Golf.Com Revises Design; Still Objectifies Women
Golf.Com has redesigned their site, boasting of a cleaner design, faster loading and a new editorial focus. Plus, they’ve added a virtual store to let you buy clubs and other golf gear. In spite of the revisions, however, I still can’t take the publication seriously. Front and center is the cheesecake that drove me away from the last version.
Seriously, people. This is the 21st Century. I am no feminist, but I find the treatment of female athletes in the online golf publications demeaning. The front page had FIVE stories on the “Most Beautiful Women in Golf”, plus “The Wives and Girlfriends of Ryder Cup Players”, and “Model Swing: The Best Photos of Maria Verchenova,” which was just another excuse to show a woman in a bikini.
Of the dozens of stories on the front page, there was just one on a legitimate women’s golf news item: Michele Wie had signed with Callaway. And when I got to the bottom of that story, there were links to golf porn articles such as: “See The Pics That Almost Got Her Kicked Off The LPGA TOUR,” and “Nine Female Golfers That Will Blow You Away.”
I find it embarrassing, and I’m not even part of the Golf dot Com staff.
From a practical point of view, the mistreatment of the women’s game is suicidal. Women represent 50.8% of the US population, but only 22% of its golfers. If the game — and these publications are going to survive — they’ve got to draw more women into the golf. To do that, they’ve got to start treating women like human beings, not sex objects.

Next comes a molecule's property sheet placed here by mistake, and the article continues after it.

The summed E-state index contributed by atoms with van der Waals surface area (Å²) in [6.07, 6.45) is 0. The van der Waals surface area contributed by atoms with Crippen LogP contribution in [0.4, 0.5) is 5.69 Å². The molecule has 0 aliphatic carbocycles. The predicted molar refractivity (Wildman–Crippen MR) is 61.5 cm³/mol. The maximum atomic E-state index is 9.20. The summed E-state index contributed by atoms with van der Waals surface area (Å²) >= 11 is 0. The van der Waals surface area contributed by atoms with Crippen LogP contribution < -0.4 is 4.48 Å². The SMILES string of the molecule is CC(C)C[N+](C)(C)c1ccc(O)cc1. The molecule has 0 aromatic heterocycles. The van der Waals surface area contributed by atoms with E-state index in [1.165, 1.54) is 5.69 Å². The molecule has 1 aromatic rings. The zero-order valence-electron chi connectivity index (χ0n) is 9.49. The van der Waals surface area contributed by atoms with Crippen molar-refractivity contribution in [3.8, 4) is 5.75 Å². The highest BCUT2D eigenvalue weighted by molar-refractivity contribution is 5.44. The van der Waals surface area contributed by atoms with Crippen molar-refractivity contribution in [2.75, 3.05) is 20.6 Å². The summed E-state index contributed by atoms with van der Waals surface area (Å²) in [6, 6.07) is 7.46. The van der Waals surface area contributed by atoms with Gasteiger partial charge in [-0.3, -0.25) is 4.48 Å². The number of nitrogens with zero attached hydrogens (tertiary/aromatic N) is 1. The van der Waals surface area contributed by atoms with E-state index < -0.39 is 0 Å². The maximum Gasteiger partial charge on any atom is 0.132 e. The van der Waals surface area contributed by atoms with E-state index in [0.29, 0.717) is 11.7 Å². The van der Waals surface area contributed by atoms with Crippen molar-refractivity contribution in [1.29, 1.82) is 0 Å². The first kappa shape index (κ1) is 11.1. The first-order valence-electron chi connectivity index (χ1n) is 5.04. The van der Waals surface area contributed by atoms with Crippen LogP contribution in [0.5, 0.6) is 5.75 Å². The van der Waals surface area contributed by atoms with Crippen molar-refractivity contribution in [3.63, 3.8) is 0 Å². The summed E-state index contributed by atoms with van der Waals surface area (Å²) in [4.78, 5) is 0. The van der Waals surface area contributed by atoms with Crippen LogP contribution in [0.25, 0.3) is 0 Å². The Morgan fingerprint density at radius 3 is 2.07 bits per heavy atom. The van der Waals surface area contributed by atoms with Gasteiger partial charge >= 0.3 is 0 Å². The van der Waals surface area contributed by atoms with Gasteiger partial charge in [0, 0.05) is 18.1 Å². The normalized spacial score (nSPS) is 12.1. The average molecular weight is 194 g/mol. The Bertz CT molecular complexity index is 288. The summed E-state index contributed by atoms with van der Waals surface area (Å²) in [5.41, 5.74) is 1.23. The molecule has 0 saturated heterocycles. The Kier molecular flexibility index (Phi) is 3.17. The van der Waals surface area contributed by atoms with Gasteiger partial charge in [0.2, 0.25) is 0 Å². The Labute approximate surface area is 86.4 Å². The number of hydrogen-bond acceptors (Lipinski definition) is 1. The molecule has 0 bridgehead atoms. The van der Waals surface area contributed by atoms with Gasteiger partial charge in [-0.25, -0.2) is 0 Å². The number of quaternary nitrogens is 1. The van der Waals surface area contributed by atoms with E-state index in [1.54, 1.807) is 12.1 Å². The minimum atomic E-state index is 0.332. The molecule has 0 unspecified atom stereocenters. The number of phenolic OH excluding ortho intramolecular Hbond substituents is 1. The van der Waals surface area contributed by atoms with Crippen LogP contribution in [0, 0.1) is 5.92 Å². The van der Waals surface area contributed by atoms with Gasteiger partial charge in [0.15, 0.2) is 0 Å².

I have watched LPGA golfers on numerous occasions, at events such as the Jamie Farr and the Volvik Championship. I can testify that — beyond a doubt –most of these athletes would destroy any male weekender they come across. I frankly have yet to see the male amateur who could challenge them.
The 100th best LPGA player averages nearly 250 off the tee. The average male golfer, according to all available statistics, averages 200.
Readers of Golf Dot Com actually have a lot to learn from the LPGA.
This is a call to Executive Editor Alan Bastable: Start treating women’s golf with the respect it deserves. Unless you are willing to publish articles like “The Most Beautiful Men In Golf,” and put it front-and-center on your site, stop these awful sexist click-bait articles about professional athletes who happen to be women.